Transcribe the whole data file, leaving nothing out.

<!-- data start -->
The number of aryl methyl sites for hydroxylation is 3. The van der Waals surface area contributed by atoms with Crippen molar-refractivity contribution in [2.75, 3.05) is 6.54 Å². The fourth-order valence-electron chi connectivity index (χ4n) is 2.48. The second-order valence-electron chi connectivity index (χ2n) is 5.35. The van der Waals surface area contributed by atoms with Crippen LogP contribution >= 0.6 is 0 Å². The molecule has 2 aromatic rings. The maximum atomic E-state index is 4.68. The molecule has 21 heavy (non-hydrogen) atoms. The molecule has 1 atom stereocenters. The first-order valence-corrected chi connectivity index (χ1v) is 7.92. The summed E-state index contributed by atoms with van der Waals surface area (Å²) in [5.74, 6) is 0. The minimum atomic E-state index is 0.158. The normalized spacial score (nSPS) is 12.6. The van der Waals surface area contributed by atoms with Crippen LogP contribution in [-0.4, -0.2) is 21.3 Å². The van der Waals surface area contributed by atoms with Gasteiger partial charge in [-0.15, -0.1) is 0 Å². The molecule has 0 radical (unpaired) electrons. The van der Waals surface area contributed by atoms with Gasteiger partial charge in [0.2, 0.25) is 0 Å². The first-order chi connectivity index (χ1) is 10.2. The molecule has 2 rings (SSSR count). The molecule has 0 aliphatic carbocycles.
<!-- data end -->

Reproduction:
The number of aryl methyl sites for hydroxylation is 3. The van der Waals surface area contributed by atoms with Crippen molar-refractivity contribution in [2.75, 3.05) is 6.54 Å². The fourth-order valence-electron chi connectivity index (χ4n) is 2.48. The second-order valence-electron chi connectivity index (χ2n) is 5.35. The van der Waals surface area contributed by atoms with Crippen LogP contribution >= 0.6 is 0 Å². The molecule has 2 aromatic rings. The maximum atomic E-state index is 4.68. The molecule has 21 heavy (non-hydrogen) atoms. The molecule has 1 atom stereocenters. The first-order valence-corrected chi connectivity index (χ1v) is 7.92. The summed E-state index contributed by atoms with van der Waals surface area (Å²) in [5.74, 6) is 0. The minimum atomic E-state index is 0.158. The normalized spacial score (nSPS) is 12.6. The van der Waals surface area contributed by atoms with Crippen LogP contribution in [-0.4, -0.2) is 21.3 Å². The van der Waals surface area contributed by atoms with Gasteiger partial charge in [-0.15, -0.1) is 0 Å². The molecule has 0 radical (unpaired) electrons. The van der Waals surface area contributed by atoms with Gasteiger partial charge in [0.2, 0.25) is 0 Å². The first-order chi connectivity index (χ1) is 10.2. The molecule has 2 rings (SSSR count). The molecule has 0 aliphatic carbocycles.